Sen. Thom Tillis was in Cuba on Friday to visit the prison camp at the U.S. Navy base in Guantanamo Bay.
Tillis, of North Carolina, was one of five first-year Republican U.S. senators on the Senate Armed Services Committee on the trip.
The others are Sens. Joni Ernst of Iowa, James Lankford of Oklahoma, Mike Rounds of South Dakota and Tom Cotton of Arkansas. Tillis’ office announced the trip and promised details after they get back.
Dustin Walker, a spokesman for the Senate Armed Services Committee, said it’s typical for committee members to visit Guantanamo at least once. The prison camp was set up to hold suspected terrorists the U.S. seized after the Sept. 11, 2001, attacks.
Tillis didn’t disclose his views on what to do with the Guantanamo prison when the committee held a hearing on it last month, but Cotton did.
“We should be sending more terrorists there for further interrogation to keep this country safe,” Cotton said. “As far as I’m concerned, every last one of them can rot in hell. But as long as they don’t do that, they can rot in Guantanamo Bay.”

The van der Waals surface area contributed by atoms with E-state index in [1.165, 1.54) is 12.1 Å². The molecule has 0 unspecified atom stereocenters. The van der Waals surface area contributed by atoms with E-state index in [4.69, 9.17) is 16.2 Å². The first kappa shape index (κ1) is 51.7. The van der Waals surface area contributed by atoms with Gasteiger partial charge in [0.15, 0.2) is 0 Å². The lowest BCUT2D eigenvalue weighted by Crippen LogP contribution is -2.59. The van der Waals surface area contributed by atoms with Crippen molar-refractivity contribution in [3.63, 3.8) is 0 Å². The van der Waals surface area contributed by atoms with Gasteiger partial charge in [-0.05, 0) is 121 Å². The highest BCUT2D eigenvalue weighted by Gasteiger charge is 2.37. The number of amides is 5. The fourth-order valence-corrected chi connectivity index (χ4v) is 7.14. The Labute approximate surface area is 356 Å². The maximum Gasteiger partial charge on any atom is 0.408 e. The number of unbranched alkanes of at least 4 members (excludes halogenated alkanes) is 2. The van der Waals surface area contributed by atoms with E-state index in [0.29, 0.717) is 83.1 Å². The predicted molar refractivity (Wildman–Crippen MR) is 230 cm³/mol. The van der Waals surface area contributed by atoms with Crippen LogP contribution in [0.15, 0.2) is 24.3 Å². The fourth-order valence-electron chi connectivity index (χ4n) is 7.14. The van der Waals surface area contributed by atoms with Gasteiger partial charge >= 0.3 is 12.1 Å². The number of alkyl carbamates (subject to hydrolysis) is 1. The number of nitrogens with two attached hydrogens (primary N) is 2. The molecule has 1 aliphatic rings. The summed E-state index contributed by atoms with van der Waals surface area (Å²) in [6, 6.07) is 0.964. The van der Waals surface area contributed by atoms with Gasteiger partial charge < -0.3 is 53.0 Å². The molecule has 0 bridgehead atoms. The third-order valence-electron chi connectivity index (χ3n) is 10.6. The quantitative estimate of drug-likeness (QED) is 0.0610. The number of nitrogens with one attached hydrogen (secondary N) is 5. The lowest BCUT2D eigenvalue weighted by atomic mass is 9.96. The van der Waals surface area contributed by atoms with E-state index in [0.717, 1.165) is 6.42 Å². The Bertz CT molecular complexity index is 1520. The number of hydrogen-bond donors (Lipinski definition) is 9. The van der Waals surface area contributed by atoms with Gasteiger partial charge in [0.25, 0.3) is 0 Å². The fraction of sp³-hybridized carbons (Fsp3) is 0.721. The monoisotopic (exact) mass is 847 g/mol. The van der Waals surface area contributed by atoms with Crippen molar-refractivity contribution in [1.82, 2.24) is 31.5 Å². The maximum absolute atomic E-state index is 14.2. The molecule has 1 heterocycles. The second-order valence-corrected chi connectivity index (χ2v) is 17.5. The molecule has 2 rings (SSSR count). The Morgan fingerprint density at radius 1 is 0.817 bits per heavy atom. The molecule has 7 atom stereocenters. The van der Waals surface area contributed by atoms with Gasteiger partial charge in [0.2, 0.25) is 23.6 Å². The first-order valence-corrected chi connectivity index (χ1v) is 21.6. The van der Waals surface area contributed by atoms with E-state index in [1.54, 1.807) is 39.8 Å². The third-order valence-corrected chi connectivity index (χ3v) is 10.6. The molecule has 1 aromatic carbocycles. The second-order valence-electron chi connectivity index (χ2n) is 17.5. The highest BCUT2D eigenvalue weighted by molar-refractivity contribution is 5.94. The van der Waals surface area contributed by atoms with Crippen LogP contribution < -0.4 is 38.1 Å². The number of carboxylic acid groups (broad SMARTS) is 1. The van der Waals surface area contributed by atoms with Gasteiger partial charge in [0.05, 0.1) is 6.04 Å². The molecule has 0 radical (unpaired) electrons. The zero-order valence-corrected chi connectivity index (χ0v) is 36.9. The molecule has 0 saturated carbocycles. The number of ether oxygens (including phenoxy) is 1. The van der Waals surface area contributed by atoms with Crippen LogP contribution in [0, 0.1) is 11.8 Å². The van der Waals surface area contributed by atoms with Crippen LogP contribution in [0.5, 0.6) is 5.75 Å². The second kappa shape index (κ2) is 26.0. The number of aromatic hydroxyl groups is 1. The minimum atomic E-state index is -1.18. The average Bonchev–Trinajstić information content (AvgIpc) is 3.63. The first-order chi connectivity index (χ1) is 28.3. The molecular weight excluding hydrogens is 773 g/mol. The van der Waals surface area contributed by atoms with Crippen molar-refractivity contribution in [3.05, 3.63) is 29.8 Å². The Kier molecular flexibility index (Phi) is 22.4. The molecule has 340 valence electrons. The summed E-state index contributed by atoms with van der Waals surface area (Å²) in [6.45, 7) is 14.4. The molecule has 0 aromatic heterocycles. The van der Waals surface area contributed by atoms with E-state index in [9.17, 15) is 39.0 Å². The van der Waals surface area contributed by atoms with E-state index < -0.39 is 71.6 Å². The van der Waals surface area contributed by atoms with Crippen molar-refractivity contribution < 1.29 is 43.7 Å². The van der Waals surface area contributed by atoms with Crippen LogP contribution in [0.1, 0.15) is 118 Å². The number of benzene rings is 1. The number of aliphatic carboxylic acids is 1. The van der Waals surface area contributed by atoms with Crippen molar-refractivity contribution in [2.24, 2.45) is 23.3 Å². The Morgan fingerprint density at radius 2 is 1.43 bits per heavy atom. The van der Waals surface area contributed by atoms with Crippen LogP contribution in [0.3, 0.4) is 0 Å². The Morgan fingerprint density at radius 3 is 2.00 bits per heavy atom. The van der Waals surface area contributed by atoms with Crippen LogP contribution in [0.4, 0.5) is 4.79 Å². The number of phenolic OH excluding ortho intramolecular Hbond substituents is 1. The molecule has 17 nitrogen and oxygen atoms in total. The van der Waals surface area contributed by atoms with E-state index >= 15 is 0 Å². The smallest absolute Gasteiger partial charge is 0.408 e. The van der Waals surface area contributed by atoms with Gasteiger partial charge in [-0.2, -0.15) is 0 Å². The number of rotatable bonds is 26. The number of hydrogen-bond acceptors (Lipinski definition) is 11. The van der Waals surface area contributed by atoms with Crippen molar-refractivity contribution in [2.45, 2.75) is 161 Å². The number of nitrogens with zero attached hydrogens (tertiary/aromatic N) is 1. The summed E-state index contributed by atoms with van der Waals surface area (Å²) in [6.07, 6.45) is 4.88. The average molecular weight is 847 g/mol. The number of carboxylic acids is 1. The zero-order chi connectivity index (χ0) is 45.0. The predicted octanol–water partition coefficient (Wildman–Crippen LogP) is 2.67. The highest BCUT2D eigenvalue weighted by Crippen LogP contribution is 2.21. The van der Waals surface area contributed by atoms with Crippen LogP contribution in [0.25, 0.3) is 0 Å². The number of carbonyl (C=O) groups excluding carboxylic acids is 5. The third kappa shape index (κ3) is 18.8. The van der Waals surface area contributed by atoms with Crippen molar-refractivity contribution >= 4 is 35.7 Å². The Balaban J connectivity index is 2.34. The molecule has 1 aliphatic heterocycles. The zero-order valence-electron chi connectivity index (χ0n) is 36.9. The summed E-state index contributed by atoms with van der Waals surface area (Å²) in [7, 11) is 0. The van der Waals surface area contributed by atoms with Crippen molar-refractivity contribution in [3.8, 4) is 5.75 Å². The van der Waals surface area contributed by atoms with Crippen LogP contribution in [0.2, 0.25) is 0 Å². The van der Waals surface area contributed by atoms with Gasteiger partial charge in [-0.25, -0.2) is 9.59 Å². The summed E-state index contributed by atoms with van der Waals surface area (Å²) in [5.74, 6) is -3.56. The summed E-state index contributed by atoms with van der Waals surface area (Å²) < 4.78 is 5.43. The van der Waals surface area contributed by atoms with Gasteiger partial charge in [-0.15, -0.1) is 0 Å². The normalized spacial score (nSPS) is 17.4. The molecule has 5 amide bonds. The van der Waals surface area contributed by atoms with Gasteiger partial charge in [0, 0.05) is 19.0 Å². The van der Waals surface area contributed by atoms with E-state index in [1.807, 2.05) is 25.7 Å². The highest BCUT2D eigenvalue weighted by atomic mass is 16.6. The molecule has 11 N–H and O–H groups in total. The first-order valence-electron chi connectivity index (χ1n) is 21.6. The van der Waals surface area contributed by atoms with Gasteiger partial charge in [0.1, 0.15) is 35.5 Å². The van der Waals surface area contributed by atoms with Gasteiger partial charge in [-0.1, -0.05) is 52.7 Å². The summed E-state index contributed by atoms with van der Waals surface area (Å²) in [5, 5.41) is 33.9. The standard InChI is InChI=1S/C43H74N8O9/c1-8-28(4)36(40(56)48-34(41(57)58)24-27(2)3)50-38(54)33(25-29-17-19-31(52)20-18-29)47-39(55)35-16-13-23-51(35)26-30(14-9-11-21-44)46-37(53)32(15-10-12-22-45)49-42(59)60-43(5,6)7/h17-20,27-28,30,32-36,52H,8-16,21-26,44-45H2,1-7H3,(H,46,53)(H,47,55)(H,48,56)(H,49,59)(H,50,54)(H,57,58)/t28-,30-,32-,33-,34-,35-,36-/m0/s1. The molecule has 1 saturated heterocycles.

Cotton is the hawkish former 101st Airborne Division member who wrote a letter to Iran’s leaders – signed by him and 46 other Republican senators, including Tillis and North Carolina’s senior senator, Richard Burr – claiming that if international negotiators reach a nuclear agreement with Iran, it probably wouldn’t survive once President Barack Obama left office.
During the Senate Armed Services Committee hearing on Guantanamo in February, Brian McKeon, principal deputy under secretary of defense for policy, told senators that the prisoner population has gone down from 242 men when Obama took office six years ago to 122.
Among the current detainees, 10 are being prosecuted or have been sentenced, 54 are eligible for transfer, and 58 are being reviewed in a periodic review process, which determines whether their detention is “still permissible,” he said.
McKeon said the administration knew there was a risk to release them, “and we try to potentially mitigate the risk, and I think we’ve had some success in doing that.
“But we believe there’s a risk in keeping Guantanamo open,” he added. “The military leadership of the country has said that. You have the letter from three dozen former military leaders who think it is a propaganda tool that inspires recruitment of additional terrorists.”
Obama appealed to Congress once again in his most recent State of the Union speech, in January, to let him close it.
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